What You Should Know About Appendix Cancer

December 3, 2020

Medically Reviewed By: Nelya Melnitchouk, MD, MSc

Appendix cancer, or appendiceal cancer, is an incredibly rare cancer, occurring in roughly one person out of every 100,000. Despite its rarity, appendiceal tumors come in a variety of forms and presents very differently from person to person. There are treatment options for appendiceal cancer, and it usually comes with a relatively good prognosis.

Here, Nelya Melnitchouk, MD, MSc, director of the Peritoneal Surface Malignancy Program at Brigham and Women’s Hospital and Dana-Farber Cancer Center, answers some of the most common questions about appendiceal cancer.

What is appendiceal cancer?

Appendiceal cancer is a disease where cells in the appendix begin to replicate abnormally. This abnormal replication results in the formation of tumors in the appendix.

How is appendiceal cancer found?

Patients can develop abdominal pain or bloating or fluid in the abdomen, which can then lead to a diagnosis of appendiceal cancer. But more often, it is discovered accidentally. A patient will often come in for an unrelated reason, such as presumed appendicitis or another condition that will warrant scans, and that is when the cancer is caught. Appendiceal cancer can also be found during other surgeries.

Once cancer is discovered, a biopsy is performed in order to determine if the problem is actually appendiceal cancer and what kind of appendiceal cancer it is.

What types of tumors occur in appendiceal cancer?

There are several different types of tumors that occur in appendiceal cancer:

  • Carcinoid tumors are the most common, making up half of appendiceal cancers. Carcinoid tumors are typically not very aggressive and can be relatively easy to treat so long as they have not metastasized.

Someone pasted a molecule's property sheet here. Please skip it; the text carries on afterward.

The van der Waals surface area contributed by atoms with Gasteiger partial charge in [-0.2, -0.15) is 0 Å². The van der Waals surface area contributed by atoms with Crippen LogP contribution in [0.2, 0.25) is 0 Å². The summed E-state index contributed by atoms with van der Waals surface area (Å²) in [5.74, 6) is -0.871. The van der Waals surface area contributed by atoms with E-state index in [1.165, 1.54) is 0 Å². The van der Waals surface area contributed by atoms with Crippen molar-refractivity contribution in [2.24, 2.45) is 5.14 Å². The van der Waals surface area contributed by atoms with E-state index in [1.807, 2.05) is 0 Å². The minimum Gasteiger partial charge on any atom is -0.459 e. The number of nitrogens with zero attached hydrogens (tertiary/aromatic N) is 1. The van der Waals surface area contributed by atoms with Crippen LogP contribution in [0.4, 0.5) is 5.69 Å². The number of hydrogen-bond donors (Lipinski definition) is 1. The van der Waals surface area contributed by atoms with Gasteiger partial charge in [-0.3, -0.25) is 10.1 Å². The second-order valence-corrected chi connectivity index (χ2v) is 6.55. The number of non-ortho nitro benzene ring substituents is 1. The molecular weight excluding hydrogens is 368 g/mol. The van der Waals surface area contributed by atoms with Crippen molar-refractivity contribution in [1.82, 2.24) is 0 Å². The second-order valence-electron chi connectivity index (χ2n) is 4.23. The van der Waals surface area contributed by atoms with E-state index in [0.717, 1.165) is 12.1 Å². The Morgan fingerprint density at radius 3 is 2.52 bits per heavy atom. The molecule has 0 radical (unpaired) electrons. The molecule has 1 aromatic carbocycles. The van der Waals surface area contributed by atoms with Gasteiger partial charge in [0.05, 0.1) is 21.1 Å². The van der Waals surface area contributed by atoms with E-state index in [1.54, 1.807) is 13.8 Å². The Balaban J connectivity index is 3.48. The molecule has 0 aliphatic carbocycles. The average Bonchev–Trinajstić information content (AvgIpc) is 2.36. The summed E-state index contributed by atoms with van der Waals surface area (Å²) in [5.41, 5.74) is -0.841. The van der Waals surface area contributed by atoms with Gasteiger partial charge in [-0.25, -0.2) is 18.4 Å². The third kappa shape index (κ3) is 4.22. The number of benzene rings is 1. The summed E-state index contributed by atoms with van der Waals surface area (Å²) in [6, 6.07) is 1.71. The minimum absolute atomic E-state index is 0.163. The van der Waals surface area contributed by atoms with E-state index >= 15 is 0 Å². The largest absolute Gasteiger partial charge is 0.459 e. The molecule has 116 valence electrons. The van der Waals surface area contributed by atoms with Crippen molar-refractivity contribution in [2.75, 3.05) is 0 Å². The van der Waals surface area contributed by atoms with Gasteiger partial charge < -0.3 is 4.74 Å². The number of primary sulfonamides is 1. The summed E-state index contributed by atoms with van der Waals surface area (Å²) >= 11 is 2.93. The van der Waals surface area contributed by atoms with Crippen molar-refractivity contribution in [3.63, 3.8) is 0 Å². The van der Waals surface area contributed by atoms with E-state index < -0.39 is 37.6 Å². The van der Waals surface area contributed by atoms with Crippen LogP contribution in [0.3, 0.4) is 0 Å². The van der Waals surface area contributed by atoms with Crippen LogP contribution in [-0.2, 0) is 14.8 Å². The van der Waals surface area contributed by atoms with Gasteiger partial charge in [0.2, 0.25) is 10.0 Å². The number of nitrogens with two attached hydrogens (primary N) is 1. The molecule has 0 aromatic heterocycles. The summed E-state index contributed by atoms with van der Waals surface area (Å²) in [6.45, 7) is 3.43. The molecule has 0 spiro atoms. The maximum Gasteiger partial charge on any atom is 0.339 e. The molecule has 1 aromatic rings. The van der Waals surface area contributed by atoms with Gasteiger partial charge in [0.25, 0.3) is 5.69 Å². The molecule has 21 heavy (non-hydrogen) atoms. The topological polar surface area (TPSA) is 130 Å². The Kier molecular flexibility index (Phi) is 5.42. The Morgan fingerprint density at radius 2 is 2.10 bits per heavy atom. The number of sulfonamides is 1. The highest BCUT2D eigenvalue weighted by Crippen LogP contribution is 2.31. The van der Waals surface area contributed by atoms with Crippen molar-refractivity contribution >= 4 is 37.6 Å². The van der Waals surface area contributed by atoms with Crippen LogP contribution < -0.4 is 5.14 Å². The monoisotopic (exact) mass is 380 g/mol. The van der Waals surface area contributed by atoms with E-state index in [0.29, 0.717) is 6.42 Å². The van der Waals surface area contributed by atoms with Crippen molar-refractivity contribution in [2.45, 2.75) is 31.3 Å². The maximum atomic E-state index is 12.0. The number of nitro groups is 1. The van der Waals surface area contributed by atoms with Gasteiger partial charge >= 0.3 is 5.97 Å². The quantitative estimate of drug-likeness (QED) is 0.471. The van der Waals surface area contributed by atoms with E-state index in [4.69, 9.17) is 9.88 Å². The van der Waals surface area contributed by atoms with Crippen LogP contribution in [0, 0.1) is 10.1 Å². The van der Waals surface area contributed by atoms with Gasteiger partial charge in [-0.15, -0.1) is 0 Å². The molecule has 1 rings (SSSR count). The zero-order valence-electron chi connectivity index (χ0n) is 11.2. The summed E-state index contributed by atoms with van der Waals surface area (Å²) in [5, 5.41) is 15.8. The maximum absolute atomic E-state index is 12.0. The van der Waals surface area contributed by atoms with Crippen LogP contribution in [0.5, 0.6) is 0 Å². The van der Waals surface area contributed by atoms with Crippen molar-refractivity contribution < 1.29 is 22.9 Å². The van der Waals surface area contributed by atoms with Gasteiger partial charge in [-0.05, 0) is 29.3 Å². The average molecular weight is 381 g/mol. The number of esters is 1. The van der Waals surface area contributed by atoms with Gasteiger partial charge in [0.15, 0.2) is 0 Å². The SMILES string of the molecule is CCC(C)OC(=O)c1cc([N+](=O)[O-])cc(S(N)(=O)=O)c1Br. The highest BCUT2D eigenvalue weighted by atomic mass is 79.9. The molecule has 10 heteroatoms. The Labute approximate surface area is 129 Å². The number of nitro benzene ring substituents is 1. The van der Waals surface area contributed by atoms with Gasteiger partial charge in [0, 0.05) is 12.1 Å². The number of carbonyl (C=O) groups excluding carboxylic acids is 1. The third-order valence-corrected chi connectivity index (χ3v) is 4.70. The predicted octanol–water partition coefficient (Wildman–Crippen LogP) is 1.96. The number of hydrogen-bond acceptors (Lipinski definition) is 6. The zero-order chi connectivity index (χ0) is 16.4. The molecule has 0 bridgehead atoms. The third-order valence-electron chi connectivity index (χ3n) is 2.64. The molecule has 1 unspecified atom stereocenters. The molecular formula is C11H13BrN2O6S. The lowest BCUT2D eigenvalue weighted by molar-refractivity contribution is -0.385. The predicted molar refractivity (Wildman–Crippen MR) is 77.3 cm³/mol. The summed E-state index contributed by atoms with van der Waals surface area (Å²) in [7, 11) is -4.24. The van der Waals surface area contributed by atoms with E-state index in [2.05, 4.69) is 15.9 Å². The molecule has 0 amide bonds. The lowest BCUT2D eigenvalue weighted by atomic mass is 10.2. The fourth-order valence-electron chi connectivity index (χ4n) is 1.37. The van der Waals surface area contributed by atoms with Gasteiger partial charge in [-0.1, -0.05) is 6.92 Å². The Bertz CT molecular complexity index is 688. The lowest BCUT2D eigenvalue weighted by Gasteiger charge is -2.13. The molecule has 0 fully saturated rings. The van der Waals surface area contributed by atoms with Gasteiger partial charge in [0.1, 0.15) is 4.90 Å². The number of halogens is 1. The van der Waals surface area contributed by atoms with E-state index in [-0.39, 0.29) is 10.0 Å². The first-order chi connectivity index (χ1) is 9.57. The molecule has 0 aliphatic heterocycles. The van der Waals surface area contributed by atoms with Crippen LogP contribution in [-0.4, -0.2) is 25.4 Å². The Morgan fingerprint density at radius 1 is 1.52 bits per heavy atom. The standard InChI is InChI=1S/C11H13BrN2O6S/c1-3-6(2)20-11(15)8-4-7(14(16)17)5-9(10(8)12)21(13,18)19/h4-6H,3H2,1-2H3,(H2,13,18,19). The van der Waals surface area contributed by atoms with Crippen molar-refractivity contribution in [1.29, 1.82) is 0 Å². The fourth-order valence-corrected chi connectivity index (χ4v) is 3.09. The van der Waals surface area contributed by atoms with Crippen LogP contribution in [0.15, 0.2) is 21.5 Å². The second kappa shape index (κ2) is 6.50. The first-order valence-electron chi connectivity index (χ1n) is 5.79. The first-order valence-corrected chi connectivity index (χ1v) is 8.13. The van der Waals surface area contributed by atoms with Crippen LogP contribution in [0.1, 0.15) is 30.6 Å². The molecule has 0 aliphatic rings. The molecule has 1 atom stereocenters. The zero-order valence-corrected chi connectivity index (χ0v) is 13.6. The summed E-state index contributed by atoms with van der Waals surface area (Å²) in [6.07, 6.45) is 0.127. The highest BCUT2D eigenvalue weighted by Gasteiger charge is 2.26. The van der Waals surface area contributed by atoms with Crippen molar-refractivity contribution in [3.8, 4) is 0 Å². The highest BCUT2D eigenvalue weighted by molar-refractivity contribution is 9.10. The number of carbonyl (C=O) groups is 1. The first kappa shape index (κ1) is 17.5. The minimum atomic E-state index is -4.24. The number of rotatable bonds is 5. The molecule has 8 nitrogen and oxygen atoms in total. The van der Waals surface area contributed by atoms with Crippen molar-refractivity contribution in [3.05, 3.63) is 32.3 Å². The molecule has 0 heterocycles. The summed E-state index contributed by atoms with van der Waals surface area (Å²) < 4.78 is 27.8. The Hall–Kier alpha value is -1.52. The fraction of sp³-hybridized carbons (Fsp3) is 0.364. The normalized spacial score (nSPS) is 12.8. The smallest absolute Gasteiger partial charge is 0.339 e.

• Low-grade appendiceal mucinous neoplasm, a type of tumor that comes from the appendix’s mucus producing cells and is incredibly slow growing. This type of tumor causes an overproduction of mucin which is a jelly-like substance produced in the appendix. If not caught, the overproduction of mucin can cause the appendix to burst, spilling that mucin into the abdominal cavity. This causes an extremely rare condition called pseudomyxoma peritonei.
  • Appendix adenocarcinomas and goblet cell carcinoids can also occur and tend to be more aggressive tumors requiring more aggressive treatment.

How is appendiceal cancer treated?

Surgery — specifically, a procedure called an appendectomy where the entire appendix is removed — is the most common treatment for appendiceal cancer if discovered early. If the cancer has not spread and is a slow growing type of cancer, an appendectomy is usually enough to cure the patient.

If the tumor is more aggressive, larger surgery where parts of the colon are removed alongside the appendix are often the first course of action. Usually this can be done laparoscopically, through small incisions. If the tumor has spread to the lining of abdominal cavity, a large surgery, called cytoreductive surgery, is needed. Hyperthermic intraperitoneal chemotherapy (HIPEC) usually accompanies these larger surgeries. HIPEC involves heated chemotherapy drugs that are circulated in the abdominal cavity during surgery in order to treat any remaining cancer cells. It is believed that the combination of the heat and the direct application of the drugs is more effective than surgery alone in some of these cases.

Systemic (intravenous) chemotherapy is also used for more aggressive tumors, but usually after surgery or if surgery is not an option.

Are there any causes or risk factors with appendiceal cancer?

At the moment, there are no definitive causes or risk factors associated with appendiceal cancer. The risk factors for colon cancer seem to be related to appendiceal cancer, but even that relationship is unclear at the moment.

What else should I know?

Keep in mind that appendiceal cancer is a very rare cancer and only accounts for 0.5% of all tumors that start in the gastrointestinal tract. Even so, if you have any concerns or worries about your appendix, do not be afraid to seek out medical advice and ask whatever questions you need.